The Iraq of today is associated with horrific violence, a refugee crisis and widespread poverty. The images we see flashed across the news show nothing but terror and misery.
But it hasn’t always been this way.
Modern-day Iraq lies in the Fertile Crescent of Mesopotamia, the cradle of civilization where mankind flourished as it developed seed cultivation and its first farming techniques — all nourished by the Tigris and Euphrates rivers.
Generations of people have tilled the soil there since 8,000 BC, developing the seeds that grew into the many types of wheat seen around the world today.
But centuries of cultivation turned to dust in 2003, when former President George W. Bush invaded the country, planting seeds of war that would be sown for years to come.
Unfortunately, the United States took more than figurative seeds to Iraq.
While about two million civilians were killed as a result of the U.S. invasion of Iraq, the war is still ingrained in the U.S. psyche as a humanitarian effort to save the Iraqi people from a brutal dictator.
But what it actually did was pave the way for foreign corporations to descend upon the country and turn a profit on the chaos.
Invasion and Exploitation — Foreign Corporations File Into Iraq
Following the U.S.’ bombing of Iraq and its capture of Saddam Hussein, the Coalition Provisional Authority was established to serve as the country’s temporary government.
The CPA was headed by Paul Bremer, the former managing director of Kissinger Associates, an influential consulting firm founded by Henry Kissinger, a former secretary of state and war criminal.
It quickly became clear that toppling Saddam wasn’t the U.S.’ only goal. The powers taking control of the Iraqi government were also seeking control of the country’s agriculture industry.
In 2004, Bremer put the “100 Orders” into effect. They were “binding instructions or directives to the Iraqi people that create penal consequences or have a direct bearing on the way Iraqis are regulated, including changes to Iraqi law.”
In other words, Iraqis were told, “Follow our orders or die.”
One order, in particular, had a crippling effect on Iraq’s centuries-long farming and seed cultivation traditions.
Order 81 — the Patents, Industrial Design, Undisclosed Information, Integrated Circuits and Plant Variety Law — gave those who hold patents on certain plant varieties absolute rights over the use of their seeds in Iraq for 20 years.
The order also facilitated the introduction and domination of imported, high-priced corporate-developed seeds, mainly from the U.S. These seeds do not reproduce or produce yields without prescribed chemical fertilizer and pesticide inputs.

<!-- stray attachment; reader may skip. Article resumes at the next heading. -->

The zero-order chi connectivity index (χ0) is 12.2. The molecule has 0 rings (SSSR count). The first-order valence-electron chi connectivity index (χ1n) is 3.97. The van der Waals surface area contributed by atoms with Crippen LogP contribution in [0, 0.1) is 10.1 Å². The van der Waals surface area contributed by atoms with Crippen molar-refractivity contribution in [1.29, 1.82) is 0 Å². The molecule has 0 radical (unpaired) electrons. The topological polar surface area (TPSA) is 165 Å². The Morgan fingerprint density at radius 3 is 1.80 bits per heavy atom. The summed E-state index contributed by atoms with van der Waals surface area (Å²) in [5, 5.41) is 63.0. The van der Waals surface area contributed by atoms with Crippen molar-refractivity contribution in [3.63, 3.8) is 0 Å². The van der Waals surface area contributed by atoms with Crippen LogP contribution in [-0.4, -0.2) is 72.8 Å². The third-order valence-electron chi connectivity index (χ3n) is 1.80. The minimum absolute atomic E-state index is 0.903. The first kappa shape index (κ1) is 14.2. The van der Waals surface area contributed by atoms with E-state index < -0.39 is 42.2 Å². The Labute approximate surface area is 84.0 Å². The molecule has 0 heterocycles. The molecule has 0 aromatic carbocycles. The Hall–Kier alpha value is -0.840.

This created a major dilemma for Iraqi farmers, as Najma Sadeque wrote in 2012:
“It meant that the majority of farmers who had never spent money on seed and inputs that came free from nature, would henceforth have to heavily invest in corporate inputs and equipment — or go into debt to obtain them, or accept lowered profits, or give up farming altogether.”
Meanwhile, the country’s national seed bank — located, unfortunately, in the infamous city of Abu Ghraib — was destroyed during the 2003 U.S. invasion and subsequent looting, making it another casualty of the Iraq War.
Farmers Forced to Pay Fees for Seeds for the first time
Today, because of Order 81, Iraqi farmers who choose to plant patented seeds that come from multinational agribusiness monopolies have to sign agreements that force them to pay a “technology fee” and an annual licensing fee.
If an Iraqi farmer saves seeds to replant in the future — as farmers around the world have done for centuries — they are subject to substantial fines from the seed supplier.
Ultimately, Order 81 and the actions taken by companies like Monsanto and Cargill have ensured that while Iraqis may no longer be under the thumb of Saddam Hussein, they’re trapped in a modern colonial struggle against an occupying force that seeks to control their livelihoods, their food supply and their cultural traditions.
Perhaps this should come as no surprise, considering Bremer’s ties to Kissinger. It was Kissinger who reportedly once said:
“Control oil and you control nations; control food and you control the people.”
This type of control over agriculture and food production is a weapon of war and a tool of the oppressor. The U.S. has been using food aid and its role in global food production to advance its own interests since World War I.
Under the postwar trade regime, especially during the Nixon administration, trade pacts like the General Agreement on Tariffs and Trade emerged to advance a new global agribusiness export agenda.
Within a decade, the global food cartel was controlled by the U.S.-NATO empire’s most elite families. They started buying up all of the world’s major sources of food and seeds. This is why just a few companies — including Monsanto and Cargill — dominate the world’s grain and cereal supplies.
It’s also why these companies descended on Iraq once the Coalition Provisional Authority created an opening, destroying a once-flourishing agriculture industry. In the process, they destroyed the independence of Iraqi farmers and forced the Iraqi people to rely on foreign corporations for even basic sustenance.
Here to talk more about the struggles of the Iraqi agriculture sector during and after the Iraq War and what the Iraqi government is doing to rebuild the industry, is Dr. Nakd Altameemi.
Dr. Altameemi started his career at Iraq’s Ministry of Agriculture, eventually serving as director general of both Iraq’s State Board for Seed Testing and Certification and the Mesopotamia Seed Company. From 2008 to 2015, he joined the United Nations Food and Agriculture Organization as a consultant.